Tuesday, November 12, 2013

Can You Reshape the Industry?

I was recently reading Bill George’s 7 Lessons for Leading in Crisis.   What better description of how to handle the situation when you planned your strategy upstream but instead found your company swallowed up by a dangerous current? 

And yet, what worse advice than gems like: "Reshape the industry to play to your strengths"?

How many companies can do that?   The Fortune 10 or 20?   I might aspire to that level of power, but actually I’m thankful if I don’t max out my line of credit and can make payroll in the midst of a crisis.  
For me, Mark Twain’s sentiment about the Mississippi comes to mind:
The Mississippi River will always have its own way; no engineering skill can persuade it to do otherwise...”
Which leaves…reshaping yourself, your product offerings, or your company.

That isn’t easy, and requires self-awareness, as well as an occasional outside view because it’s so easy to hold onto an outmoded view of ourselves and our companies after years of incremental changes.   

Like the time I went to the store and tried on the 34” pants.  They didn’t fit, so I tried another pair, which also failed to button up.   Exasperated that they would put the pants in the wrong place, I brusquely asked where the 34” pants were.   After glancing at me, the clothier simply said – “Well, I'm sorry to say I know once place they're not going to be and that's on you.  The size you need is over there.   What style are you looking for?”   Humph, I thought, stomping off.   Yet he proved right and I sadly realized I had lost perspective about myself.

The same can happen with our teams and our product offerings - just like we're seeing with today's cruise ships:

Where you started
Are you here now?

You added the mall, the bowling alley, and a few thousand extra passengers because each feature made you more money.   But now it takes 5 hours for all of the passengers to get off and in the case of crisis, your options are very limited and you can be trapped.  Who wants their business to become the Carnival Triumph?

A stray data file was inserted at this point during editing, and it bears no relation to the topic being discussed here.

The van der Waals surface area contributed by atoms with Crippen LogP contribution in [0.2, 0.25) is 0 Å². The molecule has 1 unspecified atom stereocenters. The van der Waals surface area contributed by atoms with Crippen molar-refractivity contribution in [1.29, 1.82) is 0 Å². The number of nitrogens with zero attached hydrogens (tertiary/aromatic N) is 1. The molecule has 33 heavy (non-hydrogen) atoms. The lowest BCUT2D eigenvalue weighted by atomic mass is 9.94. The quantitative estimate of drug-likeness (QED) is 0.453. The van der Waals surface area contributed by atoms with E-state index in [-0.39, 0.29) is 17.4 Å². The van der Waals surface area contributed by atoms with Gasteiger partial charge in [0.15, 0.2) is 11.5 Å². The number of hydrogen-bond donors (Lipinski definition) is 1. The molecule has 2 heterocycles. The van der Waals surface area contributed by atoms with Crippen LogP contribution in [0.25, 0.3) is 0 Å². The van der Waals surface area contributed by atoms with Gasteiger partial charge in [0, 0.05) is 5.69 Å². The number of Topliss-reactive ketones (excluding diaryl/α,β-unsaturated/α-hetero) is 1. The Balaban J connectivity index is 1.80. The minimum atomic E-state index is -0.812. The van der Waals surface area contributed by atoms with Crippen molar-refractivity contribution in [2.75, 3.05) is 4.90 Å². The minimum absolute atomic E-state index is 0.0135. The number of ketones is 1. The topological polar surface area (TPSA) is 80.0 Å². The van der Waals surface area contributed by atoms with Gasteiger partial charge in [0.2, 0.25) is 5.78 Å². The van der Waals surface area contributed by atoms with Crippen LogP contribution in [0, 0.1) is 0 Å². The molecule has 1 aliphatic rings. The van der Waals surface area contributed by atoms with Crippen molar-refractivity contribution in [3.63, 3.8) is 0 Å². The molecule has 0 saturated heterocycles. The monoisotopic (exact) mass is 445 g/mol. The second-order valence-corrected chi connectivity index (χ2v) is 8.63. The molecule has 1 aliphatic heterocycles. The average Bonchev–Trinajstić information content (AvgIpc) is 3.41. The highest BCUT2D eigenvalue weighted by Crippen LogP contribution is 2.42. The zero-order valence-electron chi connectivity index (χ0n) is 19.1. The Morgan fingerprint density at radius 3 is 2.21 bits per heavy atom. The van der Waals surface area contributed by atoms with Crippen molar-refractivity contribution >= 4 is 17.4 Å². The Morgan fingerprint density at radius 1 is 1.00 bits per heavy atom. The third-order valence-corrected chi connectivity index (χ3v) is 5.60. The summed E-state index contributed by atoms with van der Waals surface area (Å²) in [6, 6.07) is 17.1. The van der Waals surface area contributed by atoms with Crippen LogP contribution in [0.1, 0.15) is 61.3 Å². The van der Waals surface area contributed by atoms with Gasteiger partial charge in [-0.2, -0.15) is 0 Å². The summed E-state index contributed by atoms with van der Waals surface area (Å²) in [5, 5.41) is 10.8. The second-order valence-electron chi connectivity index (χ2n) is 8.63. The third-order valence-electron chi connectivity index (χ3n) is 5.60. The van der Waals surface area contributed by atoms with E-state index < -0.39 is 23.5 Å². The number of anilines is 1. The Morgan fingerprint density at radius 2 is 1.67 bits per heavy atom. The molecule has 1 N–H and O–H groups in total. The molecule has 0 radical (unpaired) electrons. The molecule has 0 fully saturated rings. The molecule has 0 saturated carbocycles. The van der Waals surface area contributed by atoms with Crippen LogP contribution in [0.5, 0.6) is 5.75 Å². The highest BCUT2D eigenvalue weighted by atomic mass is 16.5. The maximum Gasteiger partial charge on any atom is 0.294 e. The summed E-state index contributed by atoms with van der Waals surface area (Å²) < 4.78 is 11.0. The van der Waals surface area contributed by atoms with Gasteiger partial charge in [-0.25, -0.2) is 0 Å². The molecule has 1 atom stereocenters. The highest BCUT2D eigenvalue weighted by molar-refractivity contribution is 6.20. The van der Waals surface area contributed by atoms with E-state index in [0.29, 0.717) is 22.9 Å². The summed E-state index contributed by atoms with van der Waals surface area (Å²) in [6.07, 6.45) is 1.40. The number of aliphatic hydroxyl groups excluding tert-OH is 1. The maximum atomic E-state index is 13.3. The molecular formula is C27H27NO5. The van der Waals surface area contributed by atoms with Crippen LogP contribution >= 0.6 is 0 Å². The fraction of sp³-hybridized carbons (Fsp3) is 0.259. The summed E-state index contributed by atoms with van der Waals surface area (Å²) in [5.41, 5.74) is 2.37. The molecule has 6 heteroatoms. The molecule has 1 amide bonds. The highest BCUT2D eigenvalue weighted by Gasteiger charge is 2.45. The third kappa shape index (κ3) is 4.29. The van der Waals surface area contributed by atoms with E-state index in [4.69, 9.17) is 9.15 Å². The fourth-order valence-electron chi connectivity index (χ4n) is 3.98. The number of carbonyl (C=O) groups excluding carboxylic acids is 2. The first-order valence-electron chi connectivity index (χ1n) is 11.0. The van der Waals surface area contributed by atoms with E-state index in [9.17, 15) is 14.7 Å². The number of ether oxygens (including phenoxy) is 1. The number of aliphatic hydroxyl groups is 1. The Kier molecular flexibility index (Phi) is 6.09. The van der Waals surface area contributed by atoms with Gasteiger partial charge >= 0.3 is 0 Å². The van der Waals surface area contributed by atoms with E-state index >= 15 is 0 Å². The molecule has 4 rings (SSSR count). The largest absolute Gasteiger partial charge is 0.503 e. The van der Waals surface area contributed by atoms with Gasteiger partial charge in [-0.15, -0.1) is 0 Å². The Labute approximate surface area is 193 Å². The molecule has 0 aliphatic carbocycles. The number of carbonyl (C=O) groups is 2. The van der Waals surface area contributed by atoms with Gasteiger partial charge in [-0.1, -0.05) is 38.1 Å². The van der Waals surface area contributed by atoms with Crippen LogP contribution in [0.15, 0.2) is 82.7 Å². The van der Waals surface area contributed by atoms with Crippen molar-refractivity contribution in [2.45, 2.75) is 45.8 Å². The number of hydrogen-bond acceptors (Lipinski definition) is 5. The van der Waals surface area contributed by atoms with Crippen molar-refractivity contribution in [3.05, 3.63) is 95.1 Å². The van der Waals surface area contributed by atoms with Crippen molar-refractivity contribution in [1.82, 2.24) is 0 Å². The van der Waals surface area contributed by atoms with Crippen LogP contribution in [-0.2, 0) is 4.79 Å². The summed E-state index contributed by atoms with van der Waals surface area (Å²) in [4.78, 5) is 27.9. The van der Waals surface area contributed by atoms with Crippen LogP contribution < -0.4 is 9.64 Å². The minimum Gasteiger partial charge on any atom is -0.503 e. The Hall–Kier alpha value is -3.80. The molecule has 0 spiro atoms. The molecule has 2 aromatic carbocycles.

The bloating can happen in numerous places.   You expand and evolve because it makes sense at the time.    But has it cost you nimbleness and the ability to make it through unexpected rough waters relatively well or even profitably?

Having fun with smaller, more nimble teams

One Chief Executive I know recently went through the process of going from a large ship to a smaller one, letting several people go because he was frustrated with breaking even and not breaking through.   It’s an unpleasant and difficult process –  even if we know some people aren’t a fit for the company or aren't top performers.   Worse, if we’re close to them, it’s like chopping off a finger or arm.  However, if done well, the gains can be worth it.   He notes that as difficult as that was, the company is selling and delivering even better than it was before*.  

A CEO peer advisory board provides an opportunity for the type of outside input that helps you see if your company has added a few too many things, has become too complicated, or points where you can be more lean.   In fact, there could potentially be a special meeting for each member to share and give feedback about this.

Peer advisory boards also provide one of the best places for the most difficult feedback of all – objective feedback about yourself.   

Self-awareness is brought up more and more frequently as a critical skill and trait of high-performing executives.   This is because a leader's feedback loops become skewed – it’s hard to get negative news about sales or service, let alone honest feedback about oneself.   A leader frequently gets patted on the back as negative feedback is filtered out.  New studies** show that those in positions of power have less empathy and ability to objectively read situations.  

Strong self-awareness takes
more than a mountain top retreat.
Insight isn’t something one gains from mountain top visits with the Dali Lama.   It’s not a one time lightning bolt.   Though those may help.

It comes from the critical skill of learning to look at yourself objectively – without creating self-doubt.   It takes practice, repetition, and support.  It's why software teams do retrospectives on a regular basis.  It's important to consult your team and peers as well as creating alone time for reflection.

Peer advisory board meetings can provide an excellent trigger for that inward look to evaluate what you did well, where you can improve, and to better understand the person you are.   And the outward gains have been worth it for me.

So if you find yourself like me, unable to reshape your industry,  consider how and when to gain perspective on and awareness about your teams, products, company - and yourself  - so you can reshape what is in your control and get the most out of the risks you take and work you put in every day.

* There are fascinating organizational design advancements coming out of the leading software companies today - they build around teams of 3 people.   That's a great future blog.

** Those studies are highlighted in Daniel Pink’s new book To Sell is Human.

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